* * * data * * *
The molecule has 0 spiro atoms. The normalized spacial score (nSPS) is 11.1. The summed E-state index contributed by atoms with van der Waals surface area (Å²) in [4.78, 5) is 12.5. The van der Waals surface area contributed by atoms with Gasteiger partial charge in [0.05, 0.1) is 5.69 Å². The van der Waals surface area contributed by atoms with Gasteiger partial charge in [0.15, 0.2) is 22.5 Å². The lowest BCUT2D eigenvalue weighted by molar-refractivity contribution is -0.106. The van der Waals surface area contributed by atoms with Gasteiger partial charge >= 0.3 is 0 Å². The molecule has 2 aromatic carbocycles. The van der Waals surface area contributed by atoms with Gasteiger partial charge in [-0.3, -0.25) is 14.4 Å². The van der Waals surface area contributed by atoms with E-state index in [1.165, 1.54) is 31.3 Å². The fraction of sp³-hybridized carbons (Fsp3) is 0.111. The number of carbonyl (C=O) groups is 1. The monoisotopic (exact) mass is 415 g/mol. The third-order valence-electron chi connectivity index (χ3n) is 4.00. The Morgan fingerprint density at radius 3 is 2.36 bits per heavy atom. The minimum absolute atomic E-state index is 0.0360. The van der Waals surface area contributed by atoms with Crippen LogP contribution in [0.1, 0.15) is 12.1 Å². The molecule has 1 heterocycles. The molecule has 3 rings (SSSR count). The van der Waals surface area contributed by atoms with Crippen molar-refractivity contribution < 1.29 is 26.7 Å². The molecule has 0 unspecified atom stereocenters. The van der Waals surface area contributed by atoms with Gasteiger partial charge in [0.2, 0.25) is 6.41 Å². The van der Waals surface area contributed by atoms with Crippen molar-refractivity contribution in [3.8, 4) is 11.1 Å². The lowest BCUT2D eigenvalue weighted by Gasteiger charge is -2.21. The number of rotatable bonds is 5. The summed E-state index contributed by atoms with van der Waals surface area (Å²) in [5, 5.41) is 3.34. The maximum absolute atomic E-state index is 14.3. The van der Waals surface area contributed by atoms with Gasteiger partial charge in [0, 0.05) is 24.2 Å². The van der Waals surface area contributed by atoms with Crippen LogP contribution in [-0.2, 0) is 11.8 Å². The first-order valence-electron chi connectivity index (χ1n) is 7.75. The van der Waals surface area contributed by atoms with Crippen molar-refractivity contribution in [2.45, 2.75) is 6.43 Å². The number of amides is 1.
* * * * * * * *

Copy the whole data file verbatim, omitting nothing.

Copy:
The molecule has 0 spiro atoms. The normalized spacial score (nSPS) is 11.1. The summed E-state index contributed by atoms with van der Waals surface area (Å²) in [4.78, 5) is 12.5. The van der Waals surface area contributed by atoms with Gasteiger partial charge in [0.05, 0.1) is 5.69 Å². The van der Waals surface area contributed by atoms with Gasteiger partial charge in [0.15, 0.2) is 22.5 Å². The lowest BCUT2D eigenvalue weighted by molar-refractivity contribution is -0.106. The van der Waals surface area contributed by atoms with Gasteiger partial charge >= 0.3 is 0 Å². The molecule has 2 aromatic carbocycles. The van der Waals surface area contributed by atoms with Gasteiger partial charge in [-0.3, -0.25) is 14.4 Å². The van der Waals surface area contributed by atoms with E-state index in [1.165, 1.54) is 31.3 Å². The fraction of sp³-hybridized carbons (Fsp3) is 0.111. The number of carbonyl (C=O) groups is 1. The monoisotopic (exact) mass is 415 g/mol. The third-order valence-electron chi connectivity index (χ3n) is 4.00. The Morgan fingerprint density at radius 3 is 2.36 bits per heavy atom. The minimum absolute atomic E-state index is 0.0360. The van der Waals surface area contributed by atoms with Crippen LogP contribution in [0.1, 0.15) is 12.1 Å². The molecule has 1 heterocycles. The molecule has 3 rings (SSSR count). The van der Waals surface area contributed by atoms with Crippen molar-refractivity contribution < 1.29 is 26.7 Å². The molecule has 0 unspecified atom stereocenters. The van der Waals surface area contributed by atoms with Gasteiger partial charge in [0.2, 0.25) is 6.41 Å². The van der Waals surface area contributed by atoms with Crippen molar-refractivity contribution in [3.8, 4) is 11.1 Å². The lowest BCUT2D eigenvalue weighted by Gasteiger charge is -2.21. The number of rotatable bonds is 5. The summed E-state index contributed by atoms with van der Waals surface area (Å²) in [5, 5.41) is 3.34. The maximum absolute atomic E-state index is 14.3. The van der Waals surface area contributed by atoms with Gasteiger partial charge in [0, 0.05) is 24.2 Å². The van der Waals surface area contributed by atoms with Crippen LogP contribution in [-0.2, 0) is 11.8 Å². The first-order valence-electron chi connectivity index (χ1n) is 7.75. The van der Waals surface area contributed by atoms with Crippen molar-refractivity contribution in [2.45, 2.75) is 6.43 Å². The number of amides is 1.